More than 300 people packed the Canadian Broadcasting Centre Tuesday night, for the Women in Television and Film Toronto (WIFT) event that celebrates the contributions Canadian women have made to the entertainment industry.

The glitzy soiree, held during the Toronto International Film Festival, saw many talented Canadians grace the red carpet, including much of the cast of the popular CBC television series Workin' Moms and Mr. D.

The event is partly aimed at raising funds to help women artists finance their projects.

"It's a great event for us to come to because supporting women … that's basically what our show stands for," said Dani Kind, who plays Anne Carlson on Workin' Moms.

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Some of the cast from the hit CBC Television series Workin' Moms on the red carpet. (From left to right: Juno Rinaldi, Dani Kind and Sarah McVie). (Petar Valkov/CBC)

In its first season, the show covered everything from postpartum depression to adultery, and it's those real-life situations faced by women that actress Juno Rinaldi says she's proud to bring to audiences.

"These characters that we get to play have these incredible journeys and hearts and pain. To be able to portray all that is an incredible gift," said Rinaldi.

Also in attendance was Ontario's Minister of Tourism, Culture and Sport, Eleanor McMahon, who pointed out that a third of the films at this year's TIFF were made by women.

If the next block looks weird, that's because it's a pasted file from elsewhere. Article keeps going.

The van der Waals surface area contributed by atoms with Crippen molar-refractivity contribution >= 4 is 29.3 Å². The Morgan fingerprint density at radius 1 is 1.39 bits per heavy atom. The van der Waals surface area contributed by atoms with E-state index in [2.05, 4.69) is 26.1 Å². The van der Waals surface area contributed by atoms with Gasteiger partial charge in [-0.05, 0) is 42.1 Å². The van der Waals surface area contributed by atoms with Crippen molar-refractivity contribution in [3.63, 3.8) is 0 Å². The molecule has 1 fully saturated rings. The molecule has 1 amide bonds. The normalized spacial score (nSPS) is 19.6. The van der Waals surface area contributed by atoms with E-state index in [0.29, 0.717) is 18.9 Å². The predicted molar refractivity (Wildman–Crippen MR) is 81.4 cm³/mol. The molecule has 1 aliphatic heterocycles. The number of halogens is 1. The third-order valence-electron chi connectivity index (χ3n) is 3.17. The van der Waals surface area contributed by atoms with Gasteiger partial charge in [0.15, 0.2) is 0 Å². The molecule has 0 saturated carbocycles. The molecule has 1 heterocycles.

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Guests pack into the atrium at the Canadian Broadcasting Centre to celebrate Canadian women in entertainment. (Petar Valkov/CBC)

McMahon said she wants to see that number increase to 50 per cent and added that Ontario's recent announcement of more funding for the arts and culture sector could help.

Last year, the CBC announced that it would hike up the number of women directing its most popular television series to half or more.

It's a pledge that CBC executive Heather Conway says the organization continues to enforce.

"It always makes a difference because it gives you a different point of view," said Conway, the executive vice-president of English services.

"It creates a larger pool of female directors for the rest of the industry to benefit from.